2. Nobody should be climbing with oxygen anymore. If you need oxygen do a lower peak. Quite simple really. Messenger set the bar a long time ago

    1. Richle – Your comment indicates a significant lack of understanding on your part re what sport is about .
      ‘Sporting’ achievements have many components.
      Some may choose to summit without supplementary Oxygen, some without ropes, some without other team members, Some twice in a week without oxygen, fixed ropes or other team members, some (perhaps) hopping backwards on one leg and/or wearing shorts and a T-shirt and bare feet, or … .
      Each can choose what to achieve and how to achieve it, and can decide what makes it special and significant for them.
      Reinhold Messner (NOT Messenger) is a very great man indeed. Few can aspire to his feats of performance and endurance. The fact that the very large majority of climbers never can approach his greatness in no way means that “nobody should be climbing with Oxygen anymore”. To countenance such ludicrous suggestions puts one on the trail to suggestions that eg “Everyone should climb Everest twice in a week and without using fixed ropes or Oxygen or other team members, as Kilian Jornet did (or claims to have done) in 2017. Yes?

      Russell McMahon
      New Zealand.
      Homeland of half of the original Everest team.

  3. I saw a clip from Dr Chin’s personal sherpa’s facebook clearly showing Dr Chin ascending and it was very apparent he was struggling with Ms. He had trouble cordinating his legs then. How he got to the peak is anyones guess and why the sherpa did not raise the alarm is alarming itself as he video’d the said clip.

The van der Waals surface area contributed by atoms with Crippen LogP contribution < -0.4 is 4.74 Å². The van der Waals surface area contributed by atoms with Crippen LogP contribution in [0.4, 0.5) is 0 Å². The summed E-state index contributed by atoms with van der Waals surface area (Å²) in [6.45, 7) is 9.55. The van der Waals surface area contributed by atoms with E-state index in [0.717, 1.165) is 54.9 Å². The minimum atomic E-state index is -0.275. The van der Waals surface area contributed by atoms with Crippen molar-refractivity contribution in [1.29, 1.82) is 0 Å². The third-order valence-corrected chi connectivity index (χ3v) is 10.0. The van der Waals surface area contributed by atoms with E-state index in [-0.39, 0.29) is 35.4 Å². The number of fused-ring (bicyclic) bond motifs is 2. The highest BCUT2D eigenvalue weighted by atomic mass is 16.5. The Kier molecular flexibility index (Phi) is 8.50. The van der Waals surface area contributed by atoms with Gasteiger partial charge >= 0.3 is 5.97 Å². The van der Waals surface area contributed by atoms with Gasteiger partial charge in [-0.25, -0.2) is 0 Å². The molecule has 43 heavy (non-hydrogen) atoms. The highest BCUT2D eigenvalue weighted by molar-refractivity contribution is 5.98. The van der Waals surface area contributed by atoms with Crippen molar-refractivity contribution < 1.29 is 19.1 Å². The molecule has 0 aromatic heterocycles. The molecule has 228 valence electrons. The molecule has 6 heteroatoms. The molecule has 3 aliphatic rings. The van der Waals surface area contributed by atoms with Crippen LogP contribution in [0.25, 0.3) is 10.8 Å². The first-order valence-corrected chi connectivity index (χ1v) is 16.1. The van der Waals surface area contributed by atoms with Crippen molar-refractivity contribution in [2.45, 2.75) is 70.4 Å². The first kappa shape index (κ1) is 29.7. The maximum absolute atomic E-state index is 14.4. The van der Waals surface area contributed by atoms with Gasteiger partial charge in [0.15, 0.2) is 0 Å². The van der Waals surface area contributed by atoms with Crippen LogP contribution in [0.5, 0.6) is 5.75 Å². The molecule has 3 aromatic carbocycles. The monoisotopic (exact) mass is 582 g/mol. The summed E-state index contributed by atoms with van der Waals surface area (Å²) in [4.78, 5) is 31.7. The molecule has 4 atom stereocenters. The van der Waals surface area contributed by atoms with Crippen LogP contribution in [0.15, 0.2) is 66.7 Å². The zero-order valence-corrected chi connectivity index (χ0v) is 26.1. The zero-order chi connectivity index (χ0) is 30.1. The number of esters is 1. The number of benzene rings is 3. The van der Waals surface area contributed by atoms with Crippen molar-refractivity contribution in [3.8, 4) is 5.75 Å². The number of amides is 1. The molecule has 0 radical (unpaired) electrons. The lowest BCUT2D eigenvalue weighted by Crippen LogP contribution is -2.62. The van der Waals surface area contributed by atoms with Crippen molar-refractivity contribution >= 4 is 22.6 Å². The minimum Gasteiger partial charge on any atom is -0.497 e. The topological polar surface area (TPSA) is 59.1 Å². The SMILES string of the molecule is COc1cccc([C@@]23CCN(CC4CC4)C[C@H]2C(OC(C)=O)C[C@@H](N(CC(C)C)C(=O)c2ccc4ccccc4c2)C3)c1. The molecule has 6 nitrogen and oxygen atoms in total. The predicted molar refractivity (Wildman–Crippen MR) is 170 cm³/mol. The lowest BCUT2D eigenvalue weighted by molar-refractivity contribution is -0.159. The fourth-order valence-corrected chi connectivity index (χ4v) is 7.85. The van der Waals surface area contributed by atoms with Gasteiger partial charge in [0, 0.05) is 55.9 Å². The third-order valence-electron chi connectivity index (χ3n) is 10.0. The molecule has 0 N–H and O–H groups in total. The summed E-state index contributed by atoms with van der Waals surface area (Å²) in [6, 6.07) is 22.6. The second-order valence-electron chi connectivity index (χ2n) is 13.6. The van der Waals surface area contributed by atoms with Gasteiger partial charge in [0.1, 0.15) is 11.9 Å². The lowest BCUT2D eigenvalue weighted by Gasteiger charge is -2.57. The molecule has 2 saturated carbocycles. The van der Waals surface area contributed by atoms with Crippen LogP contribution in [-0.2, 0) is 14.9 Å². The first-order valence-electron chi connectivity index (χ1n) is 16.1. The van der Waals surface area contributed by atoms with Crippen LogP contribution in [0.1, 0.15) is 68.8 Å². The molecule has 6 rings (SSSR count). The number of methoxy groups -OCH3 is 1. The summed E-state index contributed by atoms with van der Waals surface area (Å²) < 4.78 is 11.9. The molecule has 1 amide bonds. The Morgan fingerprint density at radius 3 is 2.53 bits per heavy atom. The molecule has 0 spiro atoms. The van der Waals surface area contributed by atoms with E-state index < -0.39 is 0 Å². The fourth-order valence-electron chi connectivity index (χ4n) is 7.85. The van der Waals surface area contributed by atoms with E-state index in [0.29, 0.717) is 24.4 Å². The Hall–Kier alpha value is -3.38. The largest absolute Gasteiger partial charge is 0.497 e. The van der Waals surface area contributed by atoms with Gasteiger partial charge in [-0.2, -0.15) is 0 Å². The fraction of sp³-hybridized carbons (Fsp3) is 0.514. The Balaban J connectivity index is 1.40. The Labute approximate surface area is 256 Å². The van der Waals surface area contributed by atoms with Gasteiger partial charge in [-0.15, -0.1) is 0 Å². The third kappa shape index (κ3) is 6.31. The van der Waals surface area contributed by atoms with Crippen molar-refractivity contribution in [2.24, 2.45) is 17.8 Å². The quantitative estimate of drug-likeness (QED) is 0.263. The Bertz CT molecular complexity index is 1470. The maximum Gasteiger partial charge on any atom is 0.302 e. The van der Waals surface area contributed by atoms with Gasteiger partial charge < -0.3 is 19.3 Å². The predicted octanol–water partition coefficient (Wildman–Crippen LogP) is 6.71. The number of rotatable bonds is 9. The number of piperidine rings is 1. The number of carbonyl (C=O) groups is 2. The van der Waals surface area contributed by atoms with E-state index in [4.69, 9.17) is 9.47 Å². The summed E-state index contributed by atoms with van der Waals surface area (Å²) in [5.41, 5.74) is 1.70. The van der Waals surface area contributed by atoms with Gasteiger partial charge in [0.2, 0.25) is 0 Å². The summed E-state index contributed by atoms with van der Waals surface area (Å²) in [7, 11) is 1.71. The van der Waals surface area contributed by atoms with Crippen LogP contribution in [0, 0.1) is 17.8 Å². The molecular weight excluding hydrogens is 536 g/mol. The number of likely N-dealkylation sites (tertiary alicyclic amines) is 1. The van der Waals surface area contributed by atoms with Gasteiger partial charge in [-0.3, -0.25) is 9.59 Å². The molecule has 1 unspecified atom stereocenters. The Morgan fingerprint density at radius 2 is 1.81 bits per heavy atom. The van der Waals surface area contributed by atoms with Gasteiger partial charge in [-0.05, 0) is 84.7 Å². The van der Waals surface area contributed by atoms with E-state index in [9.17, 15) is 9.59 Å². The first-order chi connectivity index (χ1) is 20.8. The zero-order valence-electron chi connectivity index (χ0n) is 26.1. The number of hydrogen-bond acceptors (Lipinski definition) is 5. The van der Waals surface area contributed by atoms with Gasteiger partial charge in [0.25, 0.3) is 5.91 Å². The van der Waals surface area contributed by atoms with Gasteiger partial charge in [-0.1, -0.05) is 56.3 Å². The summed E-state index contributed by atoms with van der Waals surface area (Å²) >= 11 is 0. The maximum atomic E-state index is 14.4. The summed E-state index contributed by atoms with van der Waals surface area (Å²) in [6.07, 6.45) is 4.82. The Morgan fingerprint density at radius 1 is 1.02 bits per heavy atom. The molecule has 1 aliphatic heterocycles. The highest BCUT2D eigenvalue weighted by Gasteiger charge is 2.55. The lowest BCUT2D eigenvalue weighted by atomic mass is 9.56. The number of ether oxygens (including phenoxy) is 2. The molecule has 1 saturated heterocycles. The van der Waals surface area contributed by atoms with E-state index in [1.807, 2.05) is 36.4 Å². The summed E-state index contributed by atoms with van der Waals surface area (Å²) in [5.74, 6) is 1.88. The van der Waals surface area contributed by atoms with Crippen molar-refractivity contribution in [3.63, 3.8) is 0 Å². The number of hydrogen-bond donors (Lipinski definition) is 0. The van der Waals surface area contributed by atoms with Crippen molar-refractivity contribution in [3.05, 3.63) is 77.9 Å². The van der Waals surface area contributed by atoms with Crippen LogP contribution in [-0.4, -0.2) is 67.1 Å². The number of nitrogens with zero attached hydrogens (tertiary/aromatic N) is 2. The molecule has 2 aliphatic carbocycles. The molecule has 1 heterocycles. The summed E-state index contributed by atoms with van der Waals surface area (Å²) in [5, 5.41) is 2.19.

This sherpa was employed by Dr Chin and not employed by Seven Summits, as I later read.
    Some accounts of the personal sherpa injuring himself on his way down alone are as well exagerated. He is no longer warded in hospital unlike Dr Chin who fights for his life.
    I can only assume the team leader is in charge of the entire team and wonder how he was aparently unaware that someone was falling behind? Or suffering from Ms? Do they not have walkie talkies or a way to communicate to the front group what goes on behind?
    As for Global Rescue who initially refused the rescue, there are many obovious false alarms for rescues that set back insurance companies in the millions. See the link below :

    https://www.independent.co.uk/travel/news-and-advice/nepal-everest-helicopter-scams-evacuation-rescue-travel-insurance-a8745601.html

    My two cents are:
    Dr Chin should have aborted the climb when he was struggling on the ascent.
    His personal sherpa and team leader were obviously not communicating and the sherpa clearly ignored his clients MS which later got them both close to extreme danger.
    Seven Summits and the team leader should be clear and precise and explain their failure to notice a team member was never behind and stop pushing the blame to the no show by Global Rescue.
    Global Resue should inform every climber before pruchasing their insurance, the exact height their heli rescue will fly to. They clearly refused to deploy a heli that needed to fly higher then the insured altitude as
    the Number 1 rule in SAR is Danger – Ensure the area is safe or risk is mitigated before attempting the rescue.
    The heli that flew to rescue Dr Chin am assuming was paid a hefty price by Dr Chin’s family in exchange for this risky rescue attempt.

  4. Nims is being unfair to Global Rescue. It is well know that insurance fraud has gone through the roof in Nepal. In particular, Seven Summits and Global Rescue have had a testy relationship. Global Rescue has had issues with non payments and irregularities with Seven Summits. See:

    https://explorersweb.com/2018/09/07/himalayan-trekking-company-fined-in-fake-permit-scam/

    Climbers should check with their insurance providers whether their particular tour/climb operator is on the “black list”

    I am really sorry for Wui Kin and wish him a speedy recovery.